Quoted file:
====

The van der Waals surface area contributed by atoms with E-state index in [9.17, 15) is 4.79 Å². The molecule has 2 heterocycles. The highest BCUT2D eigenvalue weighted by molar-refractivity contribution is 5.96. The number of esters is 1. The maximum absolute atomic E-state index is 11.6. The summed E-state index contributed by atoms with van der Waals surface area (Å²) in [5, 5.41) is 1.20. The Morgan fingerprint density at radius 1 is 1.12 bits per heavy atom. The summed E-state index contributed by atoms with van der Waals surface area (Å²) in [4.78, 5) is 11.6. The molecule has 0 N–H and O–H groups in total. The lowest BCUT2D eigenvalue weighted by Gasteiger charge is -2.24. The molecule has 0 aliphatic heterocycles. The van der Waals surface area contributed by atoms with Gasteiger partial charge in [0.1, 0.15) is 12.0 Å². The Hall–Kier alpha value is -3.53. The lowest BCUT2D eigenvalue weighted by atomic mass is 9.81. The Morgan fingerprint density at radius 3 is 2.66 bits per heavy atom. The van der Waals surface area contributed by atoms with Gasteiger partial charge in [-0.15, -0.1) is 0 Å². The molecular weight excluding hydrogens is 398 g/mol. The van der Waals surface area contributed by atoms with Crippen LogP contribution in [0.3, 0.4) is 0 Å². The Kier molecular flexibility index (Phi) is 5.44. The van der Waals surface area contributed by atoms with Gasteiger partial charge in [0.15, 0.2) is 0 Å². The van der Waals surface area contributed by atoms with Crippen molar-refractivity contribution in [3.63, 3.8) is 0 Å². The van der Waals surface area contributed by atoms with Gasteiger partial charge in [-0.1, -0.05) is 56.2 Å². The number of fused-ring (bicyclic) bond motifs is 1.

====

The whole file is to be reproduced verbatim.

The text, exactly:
The van der Waals surface area contributed by atoms with E-state index in [9.17, 15) is 4.79 Å². The molecule has 2 heterocycles. The highest BCUT2D eigenvalue weighted by molar-refractivity contribution is 5.96. The number of esters is 1. The maximum absolute atomic E-state index is 11.6. The summed E-state index contributed by atoms with van der Waals surface area (Å²) in [5, 5.41) is 1.20. The Morgan fingerprint density at radius 1 is 1.12 bits per heavy atom. The summed E-state index contributed by atoms with van der Waals surface area (Å²) in [4.78, 5) is 11.6. The molecule has 0 N–H and O–H groups in total. The lowest BCUT2D eigenvalue weighted by Gasteiger charge is -2.24. The molecule has 0 aliphatic heterocycles. The van der Waals surface area contributed by atoms with Gasteiger partial charge in [0.1, 0.15) is 12.0 Å². The Hall–Kier alpha value is -3.53. The lowest BCUT2D eigenvalue weighted by atomic mass is 9.81. The Morgan fingerprint density at radius 3 is 2.66 bits per heavy atom. The van der Waals surface area contributed by atoms with Gasteiger partial charge in [-0.15, -0.1) is 0 Å². The molecular weight excluding hydrogens is 398 g/mol. The van der Waals surface area contributed by atoms with Crippen LogP contribution in [0.3, 0.4) is 0 Å². The Kier molecular flexibility index (Phi) is 5.44. The van der Waals surface area contributed by atoms with Gasteiger partial charge in [0.15, 0.2) is 0 Å². The van der Waals surface area contributed by atoms with Crippen molar-refractivity contribution in [3.63, 3.8) is 0 Å². The van der Waals surface area contributed by atoms with Gasteiger partial charge in [-0.1, -0.05) is 56.2 Å². The number of fused-ring (bicyclic) bond motifs is 1.